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Homes under construction in Richmond Hill, Ont., are seen in this file photo.Moe Doiron/The Globe and Mail

Building permits in Canada rose 8.6 per cent in March, beating expectations, but economists say the gains were driven mostly by demand for new institutional buildings.

"While that does support economic activity, it's not necessarily the area of growth that we would like to see, given how weak residential construction has been," said CIBC economist Emanuella Enenajor.

Statistics Canada said Monday municipalities issued $6.5-billion worth of building permits in March, up 8.6 per cent from February.

The federal agency said March was the third consecutive monthly advance, which came mostly from the non-residential sector in Ontario and Alberta.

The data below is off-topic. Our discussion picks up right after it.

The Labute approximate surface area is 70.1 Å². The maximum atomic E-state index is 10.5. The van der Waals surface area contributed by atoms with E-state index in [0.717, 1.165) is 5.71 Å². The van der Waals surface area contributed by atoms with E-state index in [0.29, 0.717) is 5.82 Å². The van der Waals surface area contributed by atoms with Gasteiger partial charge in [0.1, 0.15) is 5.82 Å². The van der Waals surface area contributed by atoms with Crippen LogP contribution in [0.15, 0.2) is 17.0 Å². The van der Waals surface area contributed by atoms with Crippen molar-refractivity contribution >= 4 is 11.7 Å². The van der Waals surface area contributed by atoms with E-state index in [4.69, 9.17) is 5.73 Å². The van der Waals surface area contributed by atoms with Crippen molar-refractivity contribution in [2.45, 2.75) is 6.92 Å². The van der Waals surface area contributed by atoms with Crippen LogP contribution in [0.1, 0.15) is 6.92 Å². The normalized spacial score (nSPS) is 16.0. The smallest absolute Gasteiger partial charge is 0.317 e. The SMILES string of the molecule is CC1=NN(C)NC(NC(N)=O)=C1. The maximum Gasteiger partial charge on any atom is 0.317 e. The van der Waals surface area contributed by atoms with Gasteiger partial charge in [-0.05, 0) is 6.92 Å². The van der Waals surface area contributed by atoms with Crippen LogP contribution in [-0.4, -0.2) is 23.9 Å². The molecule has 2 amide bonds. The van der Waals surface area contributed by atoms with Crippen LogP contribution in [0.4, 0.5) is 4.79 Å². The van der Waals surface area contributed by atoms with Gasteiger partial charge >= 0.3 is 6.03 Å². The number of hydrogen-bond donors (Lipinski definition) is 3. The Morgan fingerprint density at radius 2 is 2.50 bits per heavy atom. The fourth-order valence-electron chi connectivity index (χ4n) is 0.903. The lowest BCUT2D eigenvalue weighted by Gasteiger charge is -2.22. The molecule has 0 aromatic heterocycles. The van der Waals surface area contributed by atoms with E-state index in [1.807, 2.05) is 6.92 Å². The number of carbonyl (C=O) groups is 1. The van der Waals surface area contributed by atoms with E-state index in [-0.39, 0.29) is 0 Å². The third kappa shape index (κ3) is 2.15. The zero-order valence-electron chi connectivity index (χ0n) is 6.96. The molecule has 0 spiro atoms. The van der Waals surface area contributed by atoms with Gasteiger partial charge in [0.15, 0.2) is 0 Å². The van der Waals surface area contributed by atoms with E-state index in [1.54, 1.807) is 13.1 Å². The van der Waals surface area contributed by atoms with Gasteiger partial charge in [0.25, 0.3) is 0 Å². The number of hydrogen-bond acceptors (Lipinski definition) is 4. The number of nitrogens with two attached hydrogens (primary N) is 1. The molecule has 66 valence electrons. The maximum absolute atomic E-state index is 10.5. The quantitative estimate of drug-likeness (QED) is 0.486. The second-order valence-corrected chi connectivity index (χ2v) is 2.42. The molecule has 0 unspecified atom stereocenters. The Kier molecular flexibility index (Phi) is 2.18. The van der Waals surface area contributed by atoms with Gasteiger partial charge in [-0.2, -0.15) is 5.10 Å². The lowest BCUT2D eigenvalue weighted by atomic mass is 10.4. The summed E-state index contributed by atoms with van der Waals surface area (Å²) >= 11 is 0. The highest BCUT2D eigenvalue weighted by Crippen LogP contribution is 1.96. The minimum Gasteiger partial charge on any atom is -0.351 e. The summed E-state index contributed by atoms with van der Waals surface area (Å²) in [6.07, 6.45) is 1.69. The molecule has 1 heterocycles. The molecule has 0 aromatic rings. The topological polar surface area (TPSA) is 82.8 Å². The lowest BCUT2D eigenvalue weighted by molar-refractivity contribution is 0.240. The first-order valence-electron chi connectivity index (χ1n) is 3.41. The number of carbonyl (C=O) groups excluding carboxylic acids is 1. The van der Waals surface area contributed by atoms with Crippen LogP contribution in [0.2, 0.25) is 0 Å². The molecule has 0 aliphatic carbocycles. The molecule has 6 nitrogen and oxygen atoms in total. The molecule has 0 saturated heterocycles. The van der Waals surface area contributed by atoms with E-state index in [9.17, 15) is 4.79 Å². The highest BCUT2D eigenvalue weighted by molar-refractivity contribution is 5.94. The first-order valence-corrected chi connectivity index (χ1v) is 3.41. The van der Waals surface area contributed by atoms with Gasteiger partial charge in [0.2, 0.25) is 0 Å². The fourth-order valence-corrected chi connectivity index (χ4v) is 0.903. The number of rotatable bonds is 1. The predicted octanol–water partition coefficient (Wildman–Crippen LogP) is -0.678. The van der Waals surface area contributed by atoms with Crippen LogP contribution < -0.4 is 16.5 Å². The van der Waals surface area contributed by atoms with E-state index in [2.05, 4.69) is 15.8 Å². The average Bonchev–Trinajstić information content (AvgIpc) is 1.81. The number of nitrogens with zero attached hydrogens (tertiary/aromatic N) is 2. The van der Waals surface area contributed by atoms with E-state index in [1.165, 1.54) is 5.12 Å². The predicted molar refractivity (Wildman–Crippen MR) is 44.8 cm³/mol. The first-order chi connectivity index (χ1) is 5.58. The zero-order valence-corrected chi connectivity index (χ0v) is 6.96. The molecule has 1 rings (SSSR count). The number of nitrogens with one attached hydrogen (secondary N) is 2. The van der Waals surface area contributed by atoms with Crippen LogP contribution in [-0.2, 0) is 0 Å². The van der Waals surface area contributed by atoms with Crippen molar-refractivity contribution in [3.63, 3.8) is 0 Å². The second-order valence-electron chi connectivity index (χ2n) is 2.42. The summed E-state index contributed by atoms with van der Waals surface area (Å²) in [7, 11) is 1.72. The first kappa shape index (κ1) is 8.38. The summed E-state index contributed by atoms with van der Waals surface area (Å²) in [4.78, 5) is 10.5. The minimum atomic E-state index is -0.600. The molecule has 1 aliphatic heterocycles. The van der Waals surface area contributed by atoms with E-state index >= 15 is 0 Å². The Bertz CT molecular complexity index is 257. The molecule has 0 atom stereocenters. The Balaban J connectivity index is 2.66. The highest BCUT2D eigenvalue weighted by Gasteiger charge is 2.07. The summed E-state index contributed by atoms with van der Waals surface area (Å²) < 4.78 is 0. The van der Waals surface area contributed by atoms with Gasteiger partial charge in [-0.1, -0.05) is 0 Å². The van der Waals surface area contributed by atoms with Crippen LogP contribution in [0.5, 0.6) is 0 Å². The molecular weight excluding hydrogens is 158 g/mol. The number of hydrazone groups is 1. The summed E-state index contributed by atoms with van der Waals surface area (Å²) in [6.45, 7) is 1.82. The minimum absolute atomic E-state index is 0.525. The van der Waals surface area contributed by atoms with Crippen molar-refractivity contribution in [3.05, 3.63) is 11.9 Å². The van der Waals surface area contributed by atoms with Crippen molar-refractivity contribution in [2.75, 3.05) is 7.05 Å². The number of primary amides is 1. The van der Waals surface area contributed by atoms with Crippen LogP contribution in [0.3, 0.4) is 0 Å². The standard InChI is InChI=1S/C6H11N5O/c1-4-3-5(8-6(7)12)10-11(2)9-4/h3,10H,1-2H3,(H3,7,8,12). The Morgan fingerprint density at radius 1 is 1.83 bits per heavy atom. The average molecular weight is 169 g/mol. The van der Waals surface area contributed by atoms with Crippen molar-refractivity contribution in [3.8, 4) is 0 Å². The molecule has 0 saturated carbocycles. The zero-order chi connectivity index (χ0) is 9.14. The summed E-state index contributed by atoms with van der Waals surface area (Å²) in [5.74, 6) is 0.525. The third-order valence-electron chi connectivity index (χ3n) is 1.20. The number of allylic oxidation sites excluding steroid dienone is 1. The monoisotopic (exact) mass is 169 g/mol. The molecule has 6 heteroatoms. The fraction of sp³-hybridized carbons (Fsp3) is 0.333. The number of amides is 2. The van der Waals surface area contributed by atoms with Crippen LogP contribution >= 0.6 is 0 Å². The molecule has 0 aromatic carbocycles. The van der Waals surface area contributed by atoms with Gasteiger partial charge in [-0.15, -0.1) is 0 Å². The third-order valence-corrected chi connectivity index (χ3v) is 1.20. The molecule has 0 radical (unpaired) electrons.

The value of non-residential building permits rose 19 per cent to $2.8-billion, a second consecutive monthly gain.

In the residential sector, the value of permits increased 1.7 per cent to $3.6-billion after an 8.1-per-cent decline in February helped by permits for multi-family buildings.

Statistics Canada said despite the growth the residential sector remains on a downward trend started in the middle of last year.

"Putting it in the context of the last couple of months, residential construction is still quite weak," Enenajor said.

Enenajor blamed weak demand in the housing sector on mortgage lending rule tightening on the government's side as well as buyer fatigue.

"We're seeing some deceleration in demand because of some buyers being priced out of the market," says Enenajor.

In the institutional component, which included government buildings, medical buildings and educational facilities, the value of permits more than doubled to $980-million in March, following a 28.1 per cent increase in February.

The value of permits issued in the commercial sector totalled $1.4-billion, down 9.6 per cent from February.